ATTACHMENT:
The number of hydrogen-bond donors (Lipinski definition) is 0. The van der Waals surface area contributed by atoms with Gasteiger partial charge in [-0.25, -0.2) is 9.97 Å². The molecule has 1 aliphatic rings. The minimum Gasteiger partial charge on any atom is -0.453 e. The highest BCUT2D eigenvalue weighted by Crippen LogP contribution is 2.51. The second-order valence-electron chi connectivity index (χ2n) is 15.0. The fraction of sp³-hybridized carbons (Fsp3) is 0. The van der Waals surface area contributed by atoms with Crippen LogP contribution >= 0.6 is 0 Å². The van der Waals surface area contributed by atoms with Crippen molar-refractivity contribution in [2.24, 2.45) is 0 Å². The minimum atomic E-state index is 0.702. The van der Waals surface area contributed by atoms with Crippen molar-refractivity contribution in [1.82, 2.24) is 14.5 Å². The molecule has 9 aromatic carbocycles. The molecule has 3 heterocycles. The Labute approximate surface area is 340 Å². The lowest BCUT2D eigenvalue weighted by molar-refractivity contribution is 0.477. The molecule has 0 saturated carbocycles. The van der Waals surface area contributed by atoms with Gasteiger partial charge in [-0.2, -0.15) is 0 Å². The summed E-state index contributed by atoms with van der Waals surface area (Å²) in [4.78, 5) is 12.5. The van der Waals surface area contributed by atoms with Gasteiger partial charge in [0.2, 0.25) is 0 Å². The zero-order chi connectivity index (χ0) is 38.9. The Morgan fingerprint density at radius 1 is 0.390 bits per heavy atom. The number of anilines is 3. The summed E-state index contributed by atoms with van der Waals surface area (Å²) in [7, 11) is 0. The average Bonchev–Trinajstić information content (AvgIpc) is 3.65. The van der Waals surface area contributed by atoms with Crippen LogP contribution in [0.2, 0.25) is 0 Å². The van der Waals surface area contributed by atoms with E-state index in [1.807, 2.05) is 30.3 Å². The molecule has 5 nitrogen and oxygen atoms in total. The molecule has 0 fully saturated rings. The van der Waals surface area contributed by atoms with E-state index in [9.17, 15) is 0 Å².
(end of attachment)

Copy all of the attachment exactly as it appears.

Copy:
The number of hydrogen-bond donors (Lipinski definition) is 0. The van der Waals surface area contributed by atoms with Gasteiger partial charge in [-0.25, -0.2) is 9.97 Å². The molecule has 1 aliphatic rings. The minimum Gasteiger partial charge on any atom is -0.453 e. The highest BCUT2D eigenvalue weighted by Crippen LogP contribution is 2.51. The second-order valence-electron chi connectivity index (χ2n) is 15.0. The fraction of sp³-hybridized carbons (Fsp3) is 0. The van der Waals surface area contributed by atoms with Crippen LogP contribution >= 0.6 is 0 Å². The van der Waals surface area contributed by atoms with Crippen molar-refractivity contribution in [2.24, 2.45) is 0 Å². The minimum atomic E-state index is 0.702. The van der Waals surface area contributed by atoms with Crippen molar-refractivity contribution in [1.82, 2.24) is 14.5 Å². The molecule has 9 aromatic carbocycles. The molecule has 3 heterocycles. The Labute approximate surface area is 340 Å². The lowest BCUT2D eigenvalue weighted by molar-refractivity contribution is 0.477. The molecule has 0 saturated carbocycles. The van der Waals surface area contributed by atoms with Gasteiger partial charge in [-0.2, -0.15) is 0 Å². The summed E-state index contributed by atoms with van der Waals surface area (Å²) in [4.78, 5) is 12.5. The van der Waals surface area contributed by atoms with Gasteiger partial charge in [0.2, 0.25) is 0 Å². The zero-order chi connectivity index (χ0) is 38.9. The Morgan fingerprint density at radius 1 is 0.390 bits per heavy atom. The number of anilines is 3. The summed E-state index contributed by atoms with van der Waals surface area (Å²) in [7, 11) is 0. The average Bonchev–Trinajstić information content (AvgIpc) is 3.65. The van der Waals surface area contributed by atoms with Crippen LogP contribution in [0.2, 0.25) is 0 Å². The van der Waals surface area contributed by atoms with E-state index in [1.807, 2.05) is 30.3 Å². The molecule has 5 nitrogen and oxygen atoms in total. The molecule has 0 fully saturated rings. The van der Waals surface area contributed by atoms with E-state index in [9.17, 15) is 0 Å².